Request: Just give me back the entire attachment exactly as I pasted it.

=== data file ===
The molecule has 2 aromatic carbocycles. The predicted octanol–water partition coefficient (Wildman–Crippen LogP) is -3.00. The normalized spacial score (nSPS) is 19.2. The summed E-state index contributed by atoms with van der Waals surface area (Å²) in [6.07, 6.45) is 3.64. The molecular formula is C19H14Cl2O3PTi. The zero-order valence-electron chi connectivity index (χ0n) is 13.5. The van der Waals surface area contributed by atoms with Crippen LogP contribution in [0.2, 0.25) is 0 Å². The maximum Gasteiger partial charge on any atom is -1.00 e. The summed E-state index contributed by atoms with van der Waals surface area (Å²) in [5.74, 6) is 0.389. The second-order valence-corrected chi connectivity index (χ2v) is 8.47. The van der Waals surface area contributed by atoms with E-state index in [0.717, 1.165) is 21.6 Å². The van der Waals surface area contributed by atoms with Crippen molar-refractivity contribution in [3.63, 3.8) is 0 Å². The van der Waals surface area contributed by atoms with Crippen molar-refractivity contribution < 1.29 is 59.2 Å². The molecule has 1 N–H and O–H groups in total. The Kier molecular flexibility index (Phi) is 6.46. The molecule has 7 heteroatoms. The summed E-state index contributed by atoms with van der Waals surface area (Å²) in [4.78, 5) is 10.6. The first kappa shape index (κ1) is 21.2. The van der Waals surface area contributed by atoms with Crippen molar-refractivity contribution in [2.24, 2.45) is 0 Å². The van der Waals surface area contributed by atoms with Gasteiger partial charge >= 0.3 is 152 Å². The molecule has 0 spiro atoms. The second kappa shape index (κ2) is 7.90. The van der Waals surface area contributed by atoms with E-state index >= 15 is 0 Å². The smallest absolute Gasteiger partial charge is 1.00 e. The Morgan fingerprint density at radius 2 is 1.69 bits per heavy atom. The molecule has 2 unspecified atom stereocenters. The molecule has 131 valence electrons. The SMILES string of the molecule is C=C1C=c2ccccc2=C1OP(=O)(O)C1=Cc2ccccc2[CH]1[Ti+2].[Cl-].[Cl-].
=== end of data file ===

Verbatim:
The molecule has 2 aromatic carbocycles. The predicted octanol–water partition coefficient (Wildman–Crippen LogP) is -3.00. The normalized spacial score (nSPS) is 19.2. The summed E-state index contributed by atoms with van der Waals surface area (Å²) in [6.07, 6.45) is 3.64. The molecular formula is C19H14Cl2O3PTi. The zero-order valence-electron chi connectivity index (χ0n) is 13.5. The van der Waals surface area contributed by atoms with Crippen LogP contribution in [0.2, 0.25) is 0 Å². The maximum Gasteiger partial charge on any atom is -1.00 e. The summed E-state index contributed by atoms with van der Waals surface area (Å²) in [5.74, 6) is 0.389. The second-order valence-corrected chi connectivity index (χ2v) is 8.47. The van der Waals surface area contributed by atoms with E-state index in [0.717, 1.165) is 21.6 Å². The van der Waals surface area contributed by atoms with Crippen molar-refractivity contribution in [3.63, 3.8) is 0 Å². The van der Waals surface area contributed by atoms with Crippen molar-refractivity contribution < 1.29 is 59.2 Å². The molecule has 1 N–H and O–H groups in total. The Kier molecular flexibility index (Phi) is 6.46. The molecule has 7 heteroatoms. The summed E-state index contributed by atoms with van der Waals surface area (Å²) in [4.78, 5) is 10.6. The first kappa shape index (κ1) is 21.2. The van der Waals surface area contributed by atoms with Crippen molar-refractivity contribution in [2.24, 2.45) is 0 Å². The van der Waals surface area contributed by atoms with Gasteiger partial charge >= 0.3 is 152 Å². The molecule has 0 spiro atoms. The second kappa shape index (κ2) is 7.90. The van der Waals surface area contributed by atoms with E-state index >= 15 is 0 Å². The smallest absolute Gasteiger partial charge is 1.00 e. The Morgan fingerprint density at radius 2 is 1.69 bits per heavy atom. The molecule has 2 unspecified atom stereocenters. The molecule has 131 valence electrons. The SMILES string of the molecule is C=C1C=c2ccccc2=C1OP(=O)(O)C1=Cc2ccccc2[CH]1[Ti+2].[Cl-].[Cl-].